With regard to immigrants being asked to have a basic knowledge of the English language, I am against such a practice as well, on grounds of principle. The right to liberty (i.e., the right to mobility in this context) is not preconditioned upon the language spoken by the immigrant. No rights are premised upon some language. Rights are universal. To institute the criterion of language as a precondition for your rights being respected and materialized is as good as denying you your rights entirely!

    I propose that non-English speaking immigrants be given all their necessary documentation, vows, and immigration lessons in a language they are comfortable with. The cost of offering documentations, vows, and other material in a language that is not the dominant one (i.e., in a non-English language) will have to be borne by the immigrant. This is a fair trade in exchange of values for values. No values should be acquired unearned. If the immigrant is unable to pay for the translation or translator at that moment, some deferred payment scheme, loan, credit, or other means can be worked out by the immigrant and a private creditor. This area could prove to be a thriving business for foreign-language speaking entrepreneurs!

  7. Tim R said

    Fair enough. My interpretation definitely appears a bit shaky.

    I wonder how much thought Craig has given this particular issue (national language). Perhaps if challenged he would agree with your position, or could explain his thoughts in more detail.

    Personally, I also can’t see a valid reason why government should define a national language.

    I should say that overall, I thought Craig’s article was a very good one.

    My parents were migrants who were heavily restricted in what they could take from their parent country (Rhodesia/Zimbabwe). They had to give up their pensions, life savings and many belongings due to severe migration restrictions and the later collapse of the Zimbabwean economy. So needless to say, I’ve been a supporter of open immigration policies for a long time.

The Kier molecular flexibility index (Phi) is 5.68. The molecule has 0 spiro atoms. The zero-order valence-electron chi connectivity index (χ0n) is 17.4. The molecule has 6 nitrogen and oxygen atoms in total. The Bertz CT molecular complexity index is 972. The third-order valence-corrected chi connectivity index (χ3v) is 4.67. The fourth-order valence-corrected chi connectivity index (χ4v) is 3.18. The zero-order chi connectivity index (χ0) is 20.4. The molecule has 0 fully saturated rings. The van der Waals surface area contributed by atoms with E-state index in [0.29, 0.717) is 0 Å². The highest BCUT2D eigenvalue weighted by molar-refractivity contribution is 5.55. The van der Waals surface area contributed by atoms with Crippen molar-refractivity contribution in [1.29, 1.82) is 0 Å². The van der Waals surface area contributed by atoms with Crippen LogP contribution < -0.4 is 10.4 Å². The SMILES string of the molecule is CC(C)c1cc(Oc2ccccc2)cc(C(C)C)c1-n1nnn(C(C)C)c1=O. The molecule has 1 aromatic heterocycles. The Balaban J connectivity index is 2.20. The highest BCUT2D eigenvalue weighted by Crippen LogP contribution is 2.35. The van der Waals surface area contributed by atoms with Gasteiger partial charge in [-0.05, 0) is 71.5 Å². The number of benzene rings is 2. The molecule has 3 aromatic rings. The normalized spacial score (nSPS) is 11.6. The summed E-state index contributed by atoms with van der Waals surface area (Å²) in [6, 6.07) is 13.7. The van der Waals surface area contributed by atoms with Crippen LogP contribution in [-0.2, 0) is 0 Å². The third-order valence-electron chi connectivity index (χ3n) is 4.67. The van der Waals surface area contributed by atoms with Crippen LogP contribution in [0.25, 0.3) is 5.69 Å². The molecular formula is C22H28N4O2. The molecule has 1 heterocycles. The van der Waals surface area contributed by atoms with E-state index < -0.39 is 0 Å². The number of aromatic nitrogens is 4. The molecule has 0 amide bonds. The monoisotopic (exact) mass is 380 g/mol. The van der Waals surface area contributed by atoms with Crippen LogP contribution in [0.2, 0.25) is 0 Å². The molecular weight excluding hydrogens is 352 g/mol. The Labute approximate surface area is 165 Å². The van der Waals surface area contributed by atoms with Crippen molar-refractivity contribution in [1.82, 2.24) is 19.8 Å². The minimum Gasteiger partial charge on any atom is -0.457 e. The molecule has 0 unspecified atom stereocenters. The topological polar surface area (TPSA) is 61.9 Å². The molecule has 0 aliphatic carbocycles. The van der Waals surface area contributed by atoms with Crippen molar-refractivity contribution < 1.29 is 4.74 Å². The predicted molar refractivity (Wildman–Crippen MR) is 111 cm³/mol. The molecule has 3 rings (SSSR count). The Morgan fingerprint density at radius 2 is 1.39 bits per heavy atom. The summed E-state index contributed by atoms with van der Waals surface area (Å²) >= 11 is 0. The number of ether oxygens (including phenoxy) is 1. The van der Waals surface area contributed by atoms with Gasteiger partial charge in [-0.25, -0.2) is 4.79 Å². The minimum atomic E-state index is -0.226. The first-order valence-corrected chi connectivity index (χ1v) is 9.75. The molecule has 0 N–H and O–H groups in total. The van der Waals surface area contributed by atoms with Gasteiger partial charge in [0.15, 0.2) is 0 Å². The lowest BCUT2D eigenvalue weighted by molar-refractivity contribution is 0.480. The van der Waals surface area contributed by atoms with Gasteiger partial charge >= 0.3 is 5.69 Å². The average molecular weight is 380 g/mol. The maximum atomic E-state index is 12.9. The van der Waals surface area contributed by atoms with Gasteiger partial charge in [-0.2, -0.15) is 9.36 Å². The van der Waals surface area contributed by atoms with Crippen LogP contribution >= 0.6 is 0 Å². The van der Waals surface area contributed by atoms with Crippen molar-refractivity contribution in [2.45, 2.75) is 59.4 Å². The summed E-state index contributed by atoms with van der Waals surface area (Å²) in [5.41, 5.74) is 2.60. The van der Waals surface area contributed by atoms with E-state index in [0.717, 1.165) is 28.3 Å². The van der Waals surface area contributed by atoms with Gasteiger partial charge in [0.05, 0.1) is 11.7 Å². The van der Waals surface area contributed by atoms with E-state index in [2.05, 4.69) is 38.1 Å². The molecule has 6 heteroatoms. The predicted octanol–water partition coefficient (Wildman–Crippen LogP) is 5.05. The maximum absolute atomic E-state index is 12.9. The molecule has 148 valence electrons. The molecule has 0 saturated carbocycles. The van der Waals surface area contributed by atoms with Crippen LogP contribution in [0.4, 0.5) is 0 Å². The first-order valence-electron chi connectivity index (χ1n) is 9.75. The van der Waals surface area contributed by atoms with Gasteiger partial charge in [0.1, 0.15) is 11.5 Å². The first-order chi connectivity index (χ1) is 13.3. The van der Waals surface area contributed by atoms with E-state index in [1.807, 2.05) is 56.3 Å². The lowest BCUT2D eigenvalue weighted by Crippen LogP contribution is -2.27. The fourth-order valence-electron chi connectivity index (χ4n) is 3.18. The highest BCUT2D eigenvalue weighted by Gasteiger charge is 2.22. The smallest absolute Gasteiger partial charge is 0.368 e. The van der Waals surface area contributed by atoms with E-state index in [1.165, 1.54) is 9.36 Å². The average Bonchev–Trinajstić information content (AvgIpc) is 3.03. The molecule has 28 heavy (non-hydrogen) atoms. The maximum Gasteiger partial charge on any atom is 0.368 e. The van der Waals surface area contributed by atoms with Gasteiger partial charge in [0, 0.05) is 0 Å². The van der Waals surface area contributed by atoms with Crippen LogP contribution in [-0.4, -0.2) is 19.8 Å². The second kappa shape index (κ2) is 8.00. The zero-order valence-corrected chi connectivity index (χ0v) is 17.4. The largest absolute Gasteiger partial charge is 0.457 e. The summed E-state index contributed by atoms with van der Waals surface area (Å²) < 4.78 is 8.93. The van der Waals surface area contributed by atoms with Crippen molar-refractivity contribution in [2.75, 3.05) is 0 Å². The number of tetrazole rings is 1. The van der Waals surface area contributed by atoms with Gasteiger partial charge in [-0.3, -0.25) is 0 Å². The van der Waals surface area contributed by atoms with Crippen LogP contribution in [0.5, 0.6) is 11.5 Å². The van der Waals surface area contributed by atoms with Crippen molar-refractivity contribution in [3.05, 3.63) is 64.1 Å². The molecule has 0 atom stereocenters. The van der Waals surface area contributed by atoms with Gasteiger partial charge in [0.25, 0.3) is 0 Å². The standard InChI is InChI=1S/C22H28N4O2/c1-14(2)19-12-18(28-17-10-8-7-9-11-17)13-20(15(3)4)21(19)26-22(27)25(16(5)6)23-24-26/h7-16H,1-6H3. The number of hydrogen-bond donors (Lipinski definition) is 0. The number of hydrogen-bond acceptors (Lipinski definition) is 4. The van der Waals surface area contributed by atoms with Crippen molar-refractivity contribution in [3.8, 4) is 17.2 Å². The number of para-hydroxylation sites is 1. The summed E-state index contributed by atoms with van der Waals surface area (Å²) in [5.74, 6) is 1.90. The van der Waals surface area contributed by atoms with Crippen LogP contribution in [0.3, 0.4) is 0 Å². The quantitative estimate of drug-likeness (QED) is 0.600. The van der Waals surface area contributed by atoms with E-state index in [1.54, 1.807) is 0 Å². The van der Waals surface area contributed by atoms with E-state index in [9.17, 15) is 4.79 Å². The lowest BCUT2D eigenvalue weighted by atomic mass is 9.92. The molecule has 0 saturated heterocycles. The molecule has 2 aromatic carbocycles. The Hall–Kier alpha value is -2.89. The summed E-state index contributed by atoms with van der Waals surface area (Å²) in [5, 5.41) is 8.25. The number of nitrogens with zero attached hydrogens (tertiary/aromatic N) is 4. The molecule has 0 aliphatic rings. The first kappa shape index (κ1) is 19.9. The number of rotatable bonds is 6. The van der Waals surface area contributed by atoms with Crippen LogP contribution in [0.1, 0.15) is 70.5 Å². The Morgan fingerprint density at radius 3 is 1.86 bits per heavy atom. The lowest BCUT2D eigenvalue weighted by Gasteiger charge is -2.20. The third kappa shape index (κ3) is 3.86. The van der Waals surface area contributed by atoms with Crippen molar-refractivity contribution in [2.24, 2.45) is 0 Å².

8. mrcfunds said

    Take Back Our Country Song


    Can you please place a link on your website / or blog; to this Take Back Our Country Song it’s a patriotic song that is very inspiring, and truthful. I wrote this song after being fed up with what I see happening in my neighborhood and to our country daily on the news.

    I am just an ordinary citizen that went away to serve at age 19. And I am sick and tired of the lies and chaos our ELECTED SELLOUT OFFICIALS has put this country into. So I wanted to do my part, as a soldier of the USANG, I wrote this song and put it on this video.

    My state Louisiana was hit hard by hurricane Katrina and hundreds of illegal aliens moved into our community took away jobs that we Americans were ready to do, and now crime has gone thru the roof. I am sick and tired of these people in my neighborhood and hanging out on our street corners. WE MUST DO SOMETHING TO PUT A STOP TO THIS!

    Please check out my video Take Back Our Country Song on YouTube.com here’s the link. And FORWARD it to everyone on your email list. This is my way of fighting back and giving back to my country.

    Please, I served my country in the US Army National Guards, and I hate what’s happening to our country. We must do all we can to Take Her Back!

    Thank you,
    Richie Collins

    Take Back Our Country

Leave a Reply

Fill in your details below or click an icon to log in:

WordPress.com Logo

You are commenting using your WordPress.com account. Log Out /  Change )

Google photo

You are commenting using your Google account. Log Out /  Change )

Twitter picture

You are commenting using your Twitter account. Log Out /  Change )

Facebook photo

You are commenting using your Facebook account. Log Out /  Change )

Connecting to %s

%d bloggers like this: